The Courier News from Blytheville, Arkansas on April 23, 1954 · Page 3
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The Courier News from Blytheville, Arkansas · Page 3

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Blytheville, Arkansas
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Friday, April 23, 1954
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Page 3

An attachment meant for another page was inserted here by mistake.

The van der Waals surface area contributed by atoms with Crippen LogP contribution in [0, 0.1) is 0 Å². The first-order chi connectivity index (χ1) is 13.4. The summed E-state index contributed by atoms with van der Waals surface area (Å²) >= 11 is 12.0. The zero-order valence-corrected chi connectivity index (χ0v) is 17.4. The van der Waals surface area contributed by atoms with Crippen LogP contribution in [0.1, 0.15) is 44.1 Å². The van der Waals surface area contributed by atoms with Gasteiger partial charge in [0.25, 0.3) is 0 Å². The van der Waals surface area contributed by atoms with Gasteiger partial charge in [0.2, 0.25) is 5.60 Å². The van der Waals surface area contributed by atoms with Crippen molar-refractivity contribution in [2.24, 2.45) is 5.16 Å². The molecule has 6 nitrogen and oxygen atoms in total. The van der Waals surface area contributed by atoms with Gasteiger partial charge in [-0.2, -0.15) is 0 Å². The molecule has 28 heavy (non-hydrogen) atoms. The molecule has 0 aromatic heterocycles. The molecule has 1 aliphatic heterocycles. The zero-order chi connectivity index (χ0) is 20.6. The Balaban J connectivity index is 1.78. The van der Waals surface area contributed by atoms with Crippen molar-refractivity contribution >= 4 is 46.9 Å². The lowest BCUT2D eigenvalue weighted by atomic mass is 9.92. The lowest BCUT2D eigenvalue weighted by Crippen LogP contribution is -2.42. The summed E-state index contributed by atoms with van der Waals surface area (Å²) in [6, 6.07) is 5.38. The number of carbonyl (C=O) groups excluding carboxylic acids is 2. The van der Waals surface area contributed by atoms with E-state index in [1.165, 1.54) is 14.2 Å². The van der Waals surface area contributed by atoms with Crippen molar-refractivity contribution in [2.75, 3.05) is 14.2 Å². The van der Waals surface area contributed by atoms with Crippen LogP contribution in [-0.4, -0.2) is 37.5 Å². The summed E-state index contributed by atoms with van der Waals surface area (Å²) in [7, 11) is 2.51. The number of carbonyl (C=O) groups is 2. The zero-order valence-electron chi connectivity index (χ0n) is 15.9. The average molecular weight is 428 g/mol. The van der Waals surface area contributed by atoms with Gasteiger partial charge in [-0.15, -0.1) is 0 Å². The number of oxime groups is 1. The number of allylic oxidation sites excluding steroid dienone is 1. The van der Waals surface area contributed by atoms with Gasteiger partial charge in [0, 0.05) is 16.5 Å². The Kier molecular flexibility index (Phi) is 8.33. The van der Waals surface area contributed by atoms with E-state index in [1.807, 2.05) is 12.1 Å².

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FRIDAY, APRIL 38, 1954 (ARK.) COURIER NEWS Transcript of Phone Conversation Raises Wrath of McCarthy (Continued from Page 1) out battle plans he hopes will bring back before the television cameras and into black headlines his charge that the Army has "coddled" some Communists. No Coddling On that point, Stevens declared yesterday: *"I want to make it clear that the United States Army does not coddle Communists. This committee knows that. The American people know that." Specifically.McCarthy was said to be whetting his inquiries for a review of the promotion and honorable discharge of Maj. Irving Pe- ress. Army dentist accused by McCarthy of having had Communist ties. Peress himself said in New York Wednesday night that "no one was more surprised than I" by the Commodity And Stock Markets— New York Cotton (12:30 quotation*) May 3448 3453 3443 3452 July 3439 3441 3436 3440 Oct 3388 3393 3387 3390 Dec 3385 3388 3383 3387 Ntw Orleans Cotton May 3445 3451 3444 3449 July 3441 3442 3438 3440 Oct 3389 3392 3388 3389 Dec 3383 3386 3383 3385 Chicago Soybeans Open High Low Close May ... 401% 403% 398V 2 398 3 4 July ... 3951/2 397V2 392V 2 394 Sept. ... 285 ! / 2 288V2 283=4 283'2 Nov. ... 263 263y 2 260% 261% Chkago Wheat Open Hig-h Low Close May ... 212% 214% 212% 212V 8 July ... 207V4 207% 206 206 Chicago Corn Open High Low Close May ... 151 7 / 8 152% 151 M, 151% July ... 152y s 152y 2 151% 151 7 / 8 New York Stocks (72:45 quotation*) A T and T Amer Tobacco Anaconda Copper B?th Steel Chrysler Coca-Cola Gen Electric , Gen Motors Montgomery Ward N Y Central Int Harvester Republic Steel Radio Socony Vacuum Studebaker Standard of N J Texas Corp Sears U S Steel Sou Pac 164 7-8 61 35 1-4 62 3-8 59 1-2 120 113 1-8 68 18 61 1-8 20 7-8 30 7-8 51 1-2 27 1-8 44 7-8 16 1-2 86 1-4 69 3-4 63 3-8 45 5-8 41 3-8 senators accusations. All McCarthy would say in advance of today's session was that: "Sooner or later the American people will begin wondering why we are spending so much time on the case of a private who is still a private, instead of investigating communism." The private McCarthy meant is Schine, unpaid subcommittee consultant before he was drafted last November. Stevens told the inquiry group yesterday that McCarthy and his staff chief, Roy M. Conn, had made "a persistent, tireless effort" to get special Army treatment for Schine. McCarthy is chairman of the subcommittee, but he has stepped aside for this investigation, while retaining the right — also granted to Army representatives — to question all witnesses. Stevens, wearing a gray suit, told the senators solemnly:" "I may say that during my tenure as secretary of the Army, there is no record that matches this persistent, tireless effort to obtain special consideration and privileges for this man." 65 Phone Calk He said there were 65 telephone calls from McCarthy and members of his staff to the Department of the Army about Schine. He said there were 19 personal meetings at which the topic came up. Stevens said requests in Schine's behalf "ranged from several for a direct (officer's*) commission before he was inducted into the Army to many for special assignments, relief from routine duties such .as KP, extra time off and special visitor privileges." And he said Schine got five times as many passes as the average draftee at Ft. Dix, N. J., where he took basic training. Although Chairman Mundt (R- SD> said the subcommittee made "remarkably fine progress" in its first day. some puzzlement was voiced privately among members about the attitude of 'Counsel Jenkins. Jenkins, a Knoxville. Term., lawyer, caught some members by surprise when he said in questioning Maj. Gen. Miles Reber that "at least 33 civilian employes at Ft. Monmouth (N. J.) were either fired or suspended because of their Communist leanings or background'-' as a result of McCarthy's investigations there. Stevens contended in his statement that McCarthy had given the impression "that there was much current espionage s at Ft. Monmouth, when such is not the case."Many of those suspended have been re-employed. On the other hand, Jenkins several times sought to shut off a series of questions by McCarthy, on the grounds that they were not relevant or that the senator was making statements rather than putting questions. Obituaries Thomas Boyles Dies Here at 78 Services for Thomas Boyles. who died last night at his home here, will be conducted at 3 p.m. Sunday at Cobb Funeral Home Chapel by the Rev. George M. Greshum. pastor of Beacon Baptist Church here. Burial will be in Dogwood Ceme terv. Born in Dbuiphan, Mo.. Mr. Boyles had resided here most of his life. He was a retired farmer. He was 78. Survivors include his wife, Mrs. Maggie Boyles; two sons. George B. Boyles and Tommy Boyles. both of East St. Louis, 111.: and a daughter. Mrs. Katie Jo Walters of Waterloo, 111. Former Resident Dies in Missouri Services for Mrs. Elizabeth Brown. former Blytheville resident who died yesterday at the home of a daughter in Tipton, Mo., will be conducted at 2 p.m. Sunday at Cobb Funeral'Home Chapel by the Rev. Bill Edmonson. pastor of Armorel j Baptist Church. Burial will be in Maple Grove Cemetery. Mrs. Brown, who was 91. was born in Pontotoc, Miss. Survivors include a daughter, Mrs. Mary Ann Zulauf of Tipton: a sister, Mrs. Zela Orne of Memphis: and two sons, Sam H. Brown of Benton Harbor, Mich,, and Charles F. Brown of Blytheville. ?AGB THREB GETS TV SET — Twelve-year-old Kay Austin looks at the new television set which was purchased tor her with donations from Blytheville residents. (Courier News Photo > Young Kay Austin's bedfast life took on a less drab aspect today when a new television set purchased with donations from Blytheville residents was delivered to her home between Half Moon and Dell. Kay, the 12-year-old daughter of Mrs. Max'ie Austin, has been crippled since birth. Her father was killed five years ago in a traffic accident near here and she and her mother now live with her uncle and aunt. The funds for the TV set were '•<>!!<vied by Mrs. P. T. Haney of B!\ -ihevillo. who was assisted by the Rev. Erlck C. Hecksher. ~ The wheel chair Kny uses now ;il.Mi is a recent acquisition. It w;'.s obtnined by Mrs. Haney through County School Supervisor John Mayos. Before she got the wheel chair, Kay had to sit cross-w;>ys in an arm chair or remain in bed. Mrs. Haney said the TV set \vns obtained at reduced cost through Felix Carney, Blytheville television denier. Livestock NATIONAL STOCKYARDS, 111. —(USDA) —Hogs7,000:trade only moderately active; barrows and gilts 180 Ib up 15 to mostly 25 lower; lighter weights steady; sows 25 to spots 50 lower; heavy sows 28.50: scattered sales outstanding No. 1 and 2 grades 28.60-65: one load 28.75; some strictly No. 1 grade only 28.50: most sales 240250 Ib 28.00-35 :260-270 Ib 27.50-75: 270-300 Ib 27.00-50: choice 140-170 ]b 27.75-28.50; sows 400 Ib down 25.00-50; heavier sows 23.50-24.50; boars 18.00-21.50. Cattle 700, calves 400: cows found moderately active selling at fully steady prices, while heifers and mixed yearlings found draggy selling in cleanup trade; small numbers aiding the selling side; few lots and individual head good steer and heifers 20.00-22.00; commercial 17.00-10.90; utility and commercial cows 12.50-14.50; few 15.00; canners and cutters 9.50-12.50; bulls unchanged: utility and commercial 13.50-15.00; cutter bulls 12.00-13.00: vealers sold .steady at yesterday's decline; few prime 26.00; good and choice 20.00-24.00: commercial and low good 11.0010.00: commercial to choice slaughter calves 14.00-20.00. INDOCHINA (Continued from Page 1) west corner yesterday by fierce counterattacks. The French claimed the enemy suffered "heavy losses." But the rebels came back early- today with renewed attacks at this sector, trying for a breakthrough to the heart and nerve center of the fortress' shrinking perimeter. Already, by a series of night assaults and furious digging and thrusting, the Vietminh had managed to draw their steel ring tighter around the fortress. They have cut its girth from a broad 6-by-4-mile area to one not more than a mile and a quarter across. The sudden Vietminh infantry I assaults came yesterday after al- J most two days of intermittent' rains. When the skies cleared for a time yesterday. American-supplied B26 bombers plastered the rebels dug into a hill at the southeastern rim of the fortress. The French claimed "probably several companies were destroyed. Pilots reported they blew rebels by the score out of their trenches in the hill with LOOO-pound bombs. French army sources here described today's fighting at Dien Bien Phu as "bitter and furious." The French, Moroccans. Foreign Legionnaires and Vietnamese Charged over the top of newly dug trenches to strike at, the rebels with hand grenades and bayonets. McCARRAN (Continued from Page 1) the First and Fifth amendments. Disposition of the constitutional questions, they old the court, "will determine wh ether traditional \ American liberties, already severely restricted, can survive. For the act imposes an unparalleled regimentation of speech, press and assembly." Even if the act is otherwise constitutional, they added, the board's registration order cannot be enforced. "Any indictment for failure to register pursuant to the order would have to be dismissed as an unconstitutional attempt to compel self-incrimination," the brief said. The Justice Department and the Subversive Activities Control Board urged the court to limit its review to just one section of the act—that providing for an order directing the party to register. Say Penalties Not Involved The stiff criminal penalties provided for failure to register, their brief argued, are not involved. What they said, in effect, was that the court should concern itself only with the registration provision, leaving everything else to be ' decided if and when someone is indicted for failure to register. "The requirement of disclosure of foreign domination does not infringe First Amendment rights," the Justice Department, and the board contended. "No speech as such, no association as such, no action as such is prohibited by registration/' they said. "The mere fact that disclosure may result in loss of membership does not constitute a violation of a protected right. The Bill of Rights was not meant to give sanctuary to deceptions which are themselves violative of civil liberties. "The fact that revelation of its true character will make it more difficult for petitioner—the Communist party—to function does not make the statute one of outlawry." Swift Paid Out $2.7 Million in Trade Area in '53 Not Retiring and Not Planning to, Says Osceola's Dr. Sheddan Dr. w. J. Sheddan. Osceola phy- , ,.*. -n < - Iiln - lias not. and doesn't con- Swift and Company s Blythevil e | lemplale _ retlrinp and he didn - t plant paid out more than S2.7 mil- ; Jlls . h;lppen to de i ivcr twins to Mrs. lion in Blytheville's trade territory ; p ., ul ChambPrs in Osceola's Memo- last year. J. E. Dicks, plant manager, i ri; ., Hos ital Sunday . told members of Blycheville's Rotary | Tha[ shou]d just - about dear up Club yesterday. ,, ; tlie confusion of a two-paragraph Mr. Dicks pointed out that 1 ; r , or y which appeared in yesterdays' can see no reason why this figure C( . une; . Nows and which ' was taken shouldn't increase in 1954. i from a ]ate Assoclated Press st0 ry. Methods of crushing and process-1 Dr Sheddan explained today. ing seed and beans were discussed Hy j ,. rm stn , jn harness and RUCSS l wl * u Three Methodist Churches to Meet A called meeting t>f the conference of the West BlythovillP Parisli Methodist. Churches will be held at Wesley Memorial Methodist! Church at 4:30 p. m. Sunday. The Rev. E. J. Holifield. district superintended will preside over the conference. Churches to be represented at the conference will include Gosnell. Half Moon and Wesley Memorial The Rev. J. II. Richardson is pastor of the host church. HOUSING (Continued from Page 1) Housing and Home Finance Agen- i cy, has snid some home owners i have been charged as much a.s : double the value of work done \ under FHA-msured loans. He said | there were many cases of slipshod | work, promises by salesmen of ! "rebutes" that were never paid, i and instances where high-pressure \ home improvement sales m e n roamed around the country In bands using the FHA program to "exploit families inexperienced in lending activities." Major Role Olney was reported to have played a major role in a White '. House decision last week to break \ the housing scandals into the open. • Since then five top FHA officials j have been relied of their jobs, by j resignation or discharge. Courts COMMON PLEAS— W. C. Rpichert, d. b a Reichort Elevator vs J. H. Criner, suit on $89fl note." Mr. Dicks who told the group of I be until the day I die. I quit accept- the further ginning processes by jnp obsleric! . cases 15 years ago after which first and second-cut linters , dpliverin three successive sets of are removed from cottonseed. \ Uv j ns He also explained Swift's industri- | , ]t \^ jronjcal that after having al relations program and pointed out i no obstctrical cases in 15 years> T that 6.000 persons are now on Swift s;, houk] ^^ by again deliverlng 'twins." Mr. Chambers called on Dr. She- ddnn. a firm friend, when the Chamber's physician was out of town. The AP dispatch inferred that Dr. She- pension rolls. Rotarian J. L. Cherry introduced Dicks, also a Blytheville Rotarian. Minus Your Bicvcfe? Try Police Station ridan's at the hospital presence i was more or less accidental. Anyone finding: themselves mmris. ; . MOX -Theatre- On West Main St. In Blytheville Show Starts Weekdays 7:00 Sat.. Sun. 1:00 On Our Wide-Vision Metallic Screen LAST TIMES TONIGHT Double Feature GEM THEATRE "Osceofo's Finest" SAT-SUN-MON-TUES The French Line In Starring Jane Russell That Picture — That Done* TKe picture that was banned in Memphit and Little Rock SUN. & MON. April 25 & 26 A UMVEttimTERtlATIOIIN. PICTURE OUR NEXT ATTRACTION "Hell and High Water" CINEMASCOPE 1W TH R a bicycle mi>ht find it at City Hall., KHEUMATl&M _ ARTHRITIS Police Chief John Foster said this; SUFFERERS OFFERED morning. | AMAZING RELIEF The police department has sever-; R emar ii a ble new medical discovery al on hand and will return them if j 0 fTers fast relief from nagging, crip- the owner furnishes a correct drs- piing paim of Rheumatism—Arth- cription and proves ownership, he J ritis—Neuritis. said. ! Ar-Pan-Ex tablets work through They were picked up at various j blood stream — reduce uric acid — times and places, he explained, j speed blessed relief from stabbing when they appeared to have been ; pains in muscles and joints. abandoned. Forfeits Speeding Bond Frank Ellis forfeited $10 bond this morning in Municipal Court on a charge of speeding. Ar-Pan-Ex can bring restful nights —active days. Try Wonderful Ar- Pan-Ex tablets today! WOOD'S DRUG STORE SINGER SEWING CENTER MACHINE What values! Here's your chance to buy a fine used sewing machine at a money-saving price. Every one of these machines has been carefully inspected and adjusted by expert SINGER mechanics and is in top working order! STOCK CONSISTS OF VARIOUS MAKES TAKEN IN TRADE MANY ONE OF A KIND TREADLES from.. $19-50 PORTABLES from.. $49.50 "CONSOLES from..$ 69 - 5 o —AND- mtT HUt I ROINII II1SIA BARBARA STANWYCK-PAUL DOUGLAS ROBERT RYAN*MARILYN MONROC CLASH BY NIGHT Plus Cartoon Saturday Double Feature —AND- Cartoon & Serial: "Jungle Drums" Sat. Owl Show 11:30 ""SNIPER Cfl*Ufftt>i8 PiCtltfM pfttWB A SLinlf y form «J» Molplw «WOU • Anna f M« • OrjM *•«» • Kirn Wndior ffW* fiyim • Sow" fiiy ft? HWTJ 8rwn • fasoenu PmiJo'.wv- {*• mt E*"irt AnMt • DiitOtt 6y U*><4 Dmytijt Cartoon & Serial: "Secret Code" VACUUM CLEANER SALE 10 Good Used Singer Vacuum Cleaners. Each Has One Year Guarantee $19 95 Ea. LIMITED NUMBER. COME EARLY* GET YOURS WHILE THEY LAST Visit, phone, or write now! OH SAL! ONLY AT YOUR •A Trarf* Mark of THE SINGE* MFC. co. SINGER SEWING CENTER IfeM ta y*r m*lMn* bt* «nly w»*r SINQM SIMM* MACHINE CO. 414 W. Main St. Phone 2-2782 Sun., & Mon. Double Feature JENNIFER JONES TECHNICOLOR OntriMtd by MO tttit hetwn —AND— HERBERT J. YATES prtttnti | 1 A ! ^ 1 i i 1 i i 1 1 s 1 ttrunrc Ptcruti Cartoon & Short 406 W. Main Phont 3-4591 Ward Week DRESSES-REGULAR 5.98 No-iron nylons or nylon blendi. Outstanding styles, trims. Juniors', misses', half siz*t DRESSES-REGULAR 8.98 Crisp washable cottons in o big vari«ty of new styles, trims, colors. Juniors', misses' O» *5 SAVE ON PRINT PLISSE Wards regular 59c quality. Over 50 bright, washfast patterns. No Ironing. 36*. 38S NYLON-REGULAR 1.49 Permanently puckered Nylon. In a charming array of washfast prints. 45-in. width. T V yd. MISSES' BLOUSES-REG. 2.98 Choose from sleeveless nylon or Dacron batistes, piques, crisp rayons. 32 to 38. jL REGULAR 98a SHEERS 6Rc 15-denier, 60-gaug« Carol Brent Nyloni. Perfect for every day or$p«- cial occasions. Regular or dark jeams. 8'/j-lU 2.44 •a. 14 different sizes all at the same price. 23-36 in. wide, 64 in. long. Bonderized steel slats, baked-on «name! finish. REGULAR 7.98 WORK SHOE 6.88 Men—now save over $! j Brown elk-tanned leather with soft sponge rubber insoles for greater comfort. Sizes 6 to 11. MEN'S CHAMBRAY SHIRT Carefully tailored in medium weight blue cotton chambray. Roomy cut. Sizes 14-17. VT^ MEN'S KNIT SHIRTS Special purchase—save 1.22. Collar-style, in two-tones and solid colors. Men's sizes. MEN'S KNIT SHIRTS 1.64 Special purchase—similar to Ward 1.59 quality. Crew neck style. Needs no ironing. NYLON -SPORT SHIRT Special purchase—Wards regular 2.95 quality. Men's sizes in pucker weaves. MEN'S SPORT SHIRTS Special purchase—similar quality Jells elsewhere for 3.95. Nylon and nylon blends. 1.99 2.97 MEN'S RAYON SLACKS | Sheen rayon gabardine in popular solid colors. Handsomely tailored. Sizfti 28-42. 4«88 Ward Week